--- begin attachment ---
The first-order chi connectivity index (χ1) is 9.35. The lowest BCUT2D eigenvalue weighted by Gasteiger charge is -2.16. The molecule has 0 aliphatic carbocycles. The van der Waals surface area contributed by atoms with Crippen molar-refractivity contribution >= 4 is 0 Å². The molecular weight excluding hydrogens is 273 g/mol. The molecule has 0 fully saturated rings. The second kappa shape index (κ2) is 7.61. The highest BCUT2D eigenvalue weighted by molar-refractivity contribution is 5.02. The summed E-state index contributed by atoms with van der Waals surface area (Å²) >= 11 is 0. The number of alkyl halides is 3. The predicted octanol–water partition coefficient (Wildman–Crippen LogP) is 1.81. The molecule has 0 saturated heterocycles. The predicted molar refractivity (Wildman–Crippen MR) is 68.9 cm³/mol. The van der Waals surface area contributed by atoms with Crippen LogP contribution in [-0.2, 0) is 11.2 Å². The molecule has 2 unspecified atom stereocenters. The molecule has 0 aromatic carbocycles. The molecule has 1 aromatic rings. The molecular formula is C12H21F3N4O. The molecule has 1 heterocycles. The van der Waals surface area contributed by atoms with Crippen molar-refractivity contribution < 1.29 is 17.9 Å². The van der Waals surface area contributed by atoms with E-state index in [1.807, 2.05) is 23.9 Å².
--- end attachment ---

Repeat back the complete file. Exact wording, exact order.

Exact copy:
The first-order chi connectivity index (χ1) is 9.35. The lowest BCUT2D eigenvalue weighted by Gasteiger charge is -2.16. The molecule has 0 aliphatic carbocycles. The van der Waals surface area contributed by atoms with Crippen molar-refractivity contribution >= 4 is 0 Å². The molecular weight excluding hydrogens is 273 g/mol. The molecule has 0 fully saturated rings. The second kappa shape index (κ2) is 7.61. The highest BCUT2D eigenvalue weighted by molar-refractivity contribution is 5.02. The summed E-state index contributed by atoms with van der Waals surface area (Å²) >= 11 is 0. The number of alkyl halides is 3. The predicted octanol–water partition coefficient (Wildman–Crippen LogP) is 1.81. The molecule has 0 saturated heterocycles. The predicted molar refractivity (Wildman–Crippen MR) is 68.9 cm³/mol. The van der Waals surface area contributed by atoms with Crippen LogP contribution in [-0.2, 0) is 11.2 Å². The molecule has 2 unspecified atom stereocenters. The molecule has 0 aromatic carbocycles. The molecule has 1 aromatic rings. The molecular formula is C12H21F3N4O. The molecule has 1 heterocycles. The van der Waals surface area contributed by atoms with Crippen molar-refractivity contribution < 1.29 is 17.9 Å². The van der Waals surface area contributed by atoms with E-state index in [1.807, 2.05) is 23.9 Å².